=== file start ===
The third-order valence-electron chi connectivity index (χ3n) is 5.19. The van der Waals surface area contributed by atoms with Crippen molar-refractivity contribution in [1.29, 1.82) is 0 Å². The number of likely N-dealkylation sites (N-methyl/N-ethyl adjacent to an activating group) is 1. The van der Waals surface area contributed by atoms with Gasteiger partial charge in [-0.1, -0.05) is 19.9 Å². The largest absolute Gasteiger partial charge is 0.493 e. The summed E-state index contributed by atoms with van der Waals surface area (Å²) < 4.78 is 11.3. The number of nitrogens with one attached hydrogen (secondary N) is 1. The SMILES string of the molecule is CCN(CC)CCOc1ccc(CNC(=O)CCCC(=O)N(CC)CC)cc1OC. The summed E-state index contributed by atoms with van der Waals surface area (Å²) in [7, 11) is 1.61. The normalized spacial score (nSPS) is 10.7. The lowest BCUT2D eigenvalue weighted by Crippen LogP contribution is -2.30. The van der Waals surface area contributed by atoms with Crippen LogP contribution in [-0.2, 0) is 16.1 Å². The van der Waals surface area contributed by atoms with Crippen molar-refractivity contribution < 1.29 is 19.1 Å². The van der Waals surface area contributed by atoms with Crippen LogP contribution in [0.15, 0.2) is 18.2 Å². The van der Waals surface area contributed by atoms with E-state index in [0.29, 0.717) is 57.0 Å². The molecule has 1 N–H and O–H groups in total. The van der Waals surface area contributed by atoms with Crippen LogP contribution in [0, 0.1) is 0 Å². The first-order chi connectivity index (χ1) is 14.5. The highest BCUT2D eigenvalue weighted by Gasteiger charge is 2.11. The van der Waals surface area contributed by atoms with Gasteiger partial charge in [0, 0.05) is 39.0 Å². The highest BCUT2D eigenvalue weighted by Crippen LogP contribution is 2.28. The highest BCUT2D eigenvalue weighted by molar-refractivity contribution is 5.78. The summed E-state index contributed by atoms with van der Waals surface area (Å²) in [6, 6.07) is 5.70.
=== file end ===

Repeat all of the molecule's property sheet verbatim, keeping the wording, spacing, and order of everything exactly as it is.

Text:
The third-order valence-electron chi connectivity index (χ3n) is 5.19. The van der Waals surface area contributed by atoms with Crippen molar-refractivity contribution in [1.29, 1.82) is 0 Å². The number of likely N-dealkylation sites (N-methyl/N-ethyl adjacent to an activating group) is 1. The van der Waals surface area contributed by atoms with Gasteiger partial charge in [-0.1, -0.05) is 19.9 Å². The largest absolute Gasteiger partial charge is 0.493 e. The summed E-state index contributed by atoms with van der Waals surface area (Å²) < 4.78 is 11.3. The number of nitrogens with one attached hydrogen (secondary N) is 1. The SMILES string of the molecule is CCN(CC)CCOc1ccc(CNC(=O)CCCC(=O)N(CC)CC)cc1OC. The summed E-state index contributed by atoms with van der Waals surface area (Å²) in [7, 11) is 1.61. The normalized spacial score (nSPS) is 10.7. The lowest BCUT2D eigenvalue weighted by Crippen LogP contribution is -2.30. The van der Waals surface area contributed by atoms with Crippen LogP contribution in [-0.2, 0) is 16.1 Å². The van der Waals surface area contributed by atoms with Crippen molar-refractivity contribution < 1.29 is 19.1 Å². The van der Waals surface area contributed by atoms with Crippen LogP contribution in [0.15, 0.2) is 18.2 Å². The van der Waals surface area contributed by atoms with E-state index in [0.29, 0.717) is 57.0 Å². The molecule has 1 N–H and O–H groups in total. The van der Waals surface area contributed by atoms with Crippen LogP contribution in [0, 0.1) is 0 Å². The first-order chi connectivity index (χ1) is 14.5. The highest BCUT2D eigenvalue weighted by Gasteiger charge is 2.11. The van der Waals surface area contributed by atoms with Gasteiger partial charge in [0, 0.05) is 39.0 Å². The highest BCUT2D eigenvalue weighted by Crippen LogP contribution is 2.28. The highest BCUT2D eigenvalue weighted by molar-refractivity contribution is 5.78. The summed E-state index contributed by atoms with van der Waals surface area (Å²) in [6, 6.07) is 5.70.